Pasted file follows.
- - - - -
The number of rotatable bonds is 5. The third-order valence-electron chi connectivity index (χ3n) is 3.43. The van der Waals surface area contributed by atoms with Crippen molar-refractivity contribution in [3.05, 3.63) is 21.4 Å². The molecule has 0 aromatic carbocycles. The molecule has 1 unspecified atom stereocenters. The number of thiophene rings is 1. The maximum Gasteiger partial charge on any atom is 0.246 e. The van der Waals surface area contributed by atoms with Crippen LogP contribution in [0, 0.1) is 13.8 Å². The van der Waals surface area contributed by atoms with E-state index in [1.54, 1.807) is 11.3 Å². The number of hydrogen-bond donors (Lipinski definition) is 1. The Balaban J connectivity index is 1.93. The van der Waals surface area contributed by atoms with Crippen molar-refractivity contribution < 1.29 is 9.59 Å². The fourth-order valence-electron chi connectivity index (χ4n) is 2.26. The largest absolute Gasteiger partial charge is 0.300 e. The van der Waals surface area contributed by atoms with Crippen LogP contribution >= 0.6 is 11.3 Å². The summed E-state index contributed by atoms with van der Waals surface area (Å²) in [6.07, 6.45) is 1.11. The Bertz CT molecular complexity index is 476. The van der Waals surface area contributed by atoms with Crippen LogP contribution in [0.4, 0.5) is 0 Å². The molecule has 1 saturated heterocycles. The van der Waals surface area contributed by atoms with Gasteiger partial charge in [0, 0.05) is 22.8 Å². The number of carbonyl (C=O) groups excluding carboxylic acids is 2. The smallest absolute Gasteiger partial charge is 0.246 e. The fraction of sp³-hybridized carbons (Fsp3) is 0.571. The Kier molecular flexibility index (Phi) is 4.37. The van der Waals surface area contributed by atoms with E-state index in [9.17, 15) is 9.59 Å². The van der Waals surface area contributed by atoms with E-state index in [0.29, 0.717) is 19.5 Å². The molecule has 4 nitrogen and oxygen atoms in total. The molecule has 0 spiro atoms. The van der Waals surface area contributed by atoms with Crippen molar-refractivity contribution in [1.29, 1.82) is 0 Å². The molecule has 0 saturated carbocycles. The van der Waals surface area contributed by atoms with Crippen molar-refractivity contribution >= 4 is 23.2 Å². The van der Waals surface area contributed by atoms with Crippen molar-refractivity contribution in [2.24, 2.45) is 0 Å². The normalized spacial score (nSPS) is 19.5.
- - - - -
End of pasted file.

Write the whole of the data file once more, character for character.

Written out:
The number of rotatable bonds is 5. The third-order valence-electron chi connectivity index (χ3n) is 3.43. The van der Waals surface area contributed by atoms with Crippen molar-refractivity contribution in [3.05, 3.63) is 21.4 Å². The molecule has 0 aromatic carbocycles. The molecule has 1 unspecified atom stereocenters. The number of thiophene rings is 1. The maximum Gasteiger partial charge on any atom is 0.246 e. The van der Waals surface area contributed by atoms with Crippen LogP contribution in [0, 0.1) is 13.8 Å². The van der Waals surface area contributed by atoms with E-state index in [1.54, 1.807) is 11.3 Å². The number of hydrogen-bond donors (Lipinski definition) is 1. The Balaban J connectivity index is 1.93. The van der Waals surface area contributed by atoms with Crippen molar-refractivity contribution < 1.29 is 9.59 Å². The fourth-order valence-electron chi connectivity index (χ4n) is 2.26. The largest absolute Gasteiger partial charge is 0.300 e. The van der Waals surface area contributed by atoms with Crippen LogP contribution >= 0.6 is 11.3 Å². The summed E-state index contributed by atoms with van der Waals surface area (Å²) in [6.07, 6.45) is 1.11. The Bertz CT molecular complexity index is 476. The van der Waals surface area contributed by atoms with Crippen LogP contribution in [0.4, 0.5) is 0 Å². The molecule has 1 saturated heterocycles. The van der Waals surface area contributed by atoms with Gasteiger partial charge in [0, 0.05) is 22.8 Å². The number of carbonyl (C=O) groups excluding carboxylic acids is 2. The smallest absolute Gasteiger partial charge is 0.246 e. The fraction of sp³-hybridized carbons (Fsp3) is 0.571. The Kier molecular flexibility index (Phi) is 4.37. The van der Waals surface area contributed by atoms with E-state index in [9.17, 15) is 9.59 Å². The van der Waals surface area contributed by atoms with E-state index in [0.29, 0.717) is 19.5 Å². The molecule has 4 nitrogen and oxygen atoms in total. The molecule has 0 spiro atoms. The van der Waals surface area contributed by atoms with Crippen molar-refractivity contribution in [1.29, 1.82) is 0 Å². The molecule has 0 saturated carbocycles. The van der Waals surface area contributed by atoms with Crippen molar-refractivity contribution >= 4 is 23.2 Å². The van der Waals surface area contributed by atoms with Crippen molar-refractivity contribution in [2.24, 2.45) is 0 Å². The normalized spacial score (nSPS) is 19.5.